SHAKING UP THE HANDSHAKE IN SPORTS
From most accounts it dates back to ancient Greece, as most things seem to do. It was especially important in the Knights of the Round Table time to do this and show there were no weapons in their hand. It is widely believe that Sir Walter Raleigh brought this custom to the new land in the late 16th Century, probably introducing it to the stunned Native Americans.
It is a friendship, sportsmanship and general ‘I mean you no harm or have anything up my sleeve,’ gesture.
It’s the handshake. Perhaps your dad told you to do it firmly and look the person in the eye as the hands touch. It’s a respect thing.
Boxers and MMA fighters do it still by touching gloves, a courtesy, and a sign of respect. ‘I am going to try to hurt you as much as possible in these next few minutes but it doesn’t mean I disrespect you or hate you.’ It goes back to the Marquess of Queensberry, a.k.a. John Douglas, who did not come up with the famous, standard rules of boxing but endorsed them. And as it was and is in England, having a title gives one power to take credit for ideas. They were actually written by Welshman John Graham Chambers.
There was a time in boxing when “shake hands and come out fighting” really meant something. In the ultra-tough era of bare knuckles brawlers like John Corbett, John L. Sullivan, Jack Johnson, not having anything but a palm in one’s hand was critical in knowing before the fight started.
But what in the wide, wide world of sports is going on with what used to be such a simple act? Lately football is making MMA look like the tamest, most gentlemanly of endeavors. Two guys can’t simply congratulate the other after an intense contest.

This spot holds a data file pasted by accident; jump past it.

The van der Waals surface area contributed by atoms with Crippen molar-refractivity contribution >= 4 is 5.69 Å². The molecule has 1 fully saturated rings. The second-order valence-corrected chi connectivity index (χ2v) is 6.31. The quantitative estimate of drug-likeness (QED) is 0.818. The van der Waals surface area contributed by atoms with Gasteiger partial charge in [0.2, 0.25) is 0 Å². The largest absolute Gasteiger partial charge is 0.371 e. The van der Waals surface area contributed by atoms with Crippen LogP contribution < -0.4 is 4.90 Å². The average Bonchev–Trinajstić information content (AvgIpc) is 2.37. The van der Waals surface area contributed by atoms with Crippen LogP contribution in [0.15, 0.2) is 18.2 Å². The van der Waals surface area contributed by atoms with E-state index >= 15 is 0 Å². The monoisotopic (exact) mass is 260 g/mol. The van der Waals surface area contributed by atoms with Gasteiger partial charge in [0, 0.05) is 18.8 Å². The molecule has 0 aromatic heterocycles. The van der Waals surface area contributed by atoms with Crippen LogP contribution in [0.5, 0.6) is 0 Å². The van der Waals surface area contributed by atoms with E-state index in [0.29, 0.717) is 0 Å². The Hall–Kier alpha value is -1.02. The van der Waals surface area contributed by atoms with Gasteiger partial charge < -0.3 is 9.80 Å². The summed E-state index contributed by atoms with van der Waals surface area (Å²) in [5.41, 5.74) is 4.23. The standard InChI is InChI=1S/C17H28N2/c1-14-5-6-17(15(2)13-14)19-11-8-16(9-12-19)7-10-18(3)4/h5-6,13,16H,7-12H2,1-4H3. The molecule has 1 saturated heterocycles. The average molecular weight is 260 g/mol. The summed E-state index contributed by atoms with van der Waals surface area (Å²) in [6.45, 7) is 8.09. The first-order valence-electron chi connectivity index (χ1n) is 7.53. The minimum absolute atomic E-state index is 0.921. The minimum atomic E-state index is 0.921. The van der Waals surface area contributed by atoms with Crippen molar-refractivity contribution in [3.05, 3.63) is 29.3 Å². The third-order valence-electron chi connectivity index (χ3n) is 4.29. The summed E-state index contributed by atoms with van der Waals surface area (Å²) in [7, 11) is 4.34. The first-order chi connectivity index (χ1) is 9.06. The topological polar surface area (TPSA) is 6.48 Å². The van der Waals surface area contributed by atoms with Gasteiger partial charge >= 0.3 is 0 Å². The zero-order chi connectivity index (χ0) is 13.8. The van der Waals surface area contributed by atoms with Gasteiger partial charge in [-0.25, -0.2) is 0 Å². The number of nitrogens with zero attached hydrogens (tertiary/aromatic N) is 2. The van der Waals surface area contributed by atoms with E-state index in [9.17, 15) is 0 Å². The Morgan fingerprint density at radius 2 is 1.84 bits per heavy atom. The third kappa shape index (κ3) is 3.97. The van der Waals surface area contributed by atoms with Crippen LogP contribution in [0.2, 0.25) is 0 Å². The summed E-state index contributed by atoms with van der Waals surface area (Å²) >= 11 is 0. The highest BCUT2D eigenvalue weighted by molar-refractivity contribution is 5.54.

Maybe that’s what we’ve become as a society. Honestly, I have long felt the perfunctory shaking of hands after a sporting contest is a recipe for disaster and am pleasantly surprised that all out brawls haven’t ensued from what looks like on the surface a noble deed. After all right after the heat of battle, thoughts of why we didn’t do this or that from the loser, look what we’ve done from the winner, has all the ingredients of anger, confusion, heartbreak and exaltation mixed in.
On second thought maybe this speaks well of us as a society. The simple handshake still matters, at least to the athletes. Men do hug more now than ever, an acceptable practice of friendship. MMA like Hollywood has a lot of huggers, and that’s a welcomed addition in the showing of appreciation for the other. Hugging might be easier than handshaking, at least more sincere. Ever get that limp noodle, that cold fish shake? That’s more disrespectful than none at all.
Over the weekend, two separate incidents where coaches had to be separated, show the older we get the less control of composer seems to occur. Saturday after the Vanderbilt-Georgia football game, Commodores coach James Franklin had more than a few choice words to say to Bulldogs defensive coordinator Todd Grantham during this post game ritual. On a much bigger scale in the NFL 49ers coach Jim Harbaugh added a slap on the back to his handshake with Lions coach Jim Schwartz prompting the Detroit head man to chase the San Francisco coach down the field, where it took players and public relations men to keep them apart.
How civil the combative sports are beginning to look, well aside from the Strikeforce debacle in Nashville and a few other boxing aftermaths, okay, it just happens. There is the macho element, the simply disgusted element, and the excessive ego element; there are too many variables with too many issues to break it all down.
It just isn’t like the old days, because few things are, and the ability to communicate in a sportsman like fashion is leaving town faster than the Edsel, the dial up phone, and actually holding a book in your hand while you read.
Maybe if the ancient Greeks could have texted each other, dropped an email after an event we would have never shaken hands. Maybe that’s what sports might be coming to now. “CYA ” “CT” “GGLOL” “WTF” “THX” “WP” “WTG” “WDYM” but probably not “WNTT &SH.”
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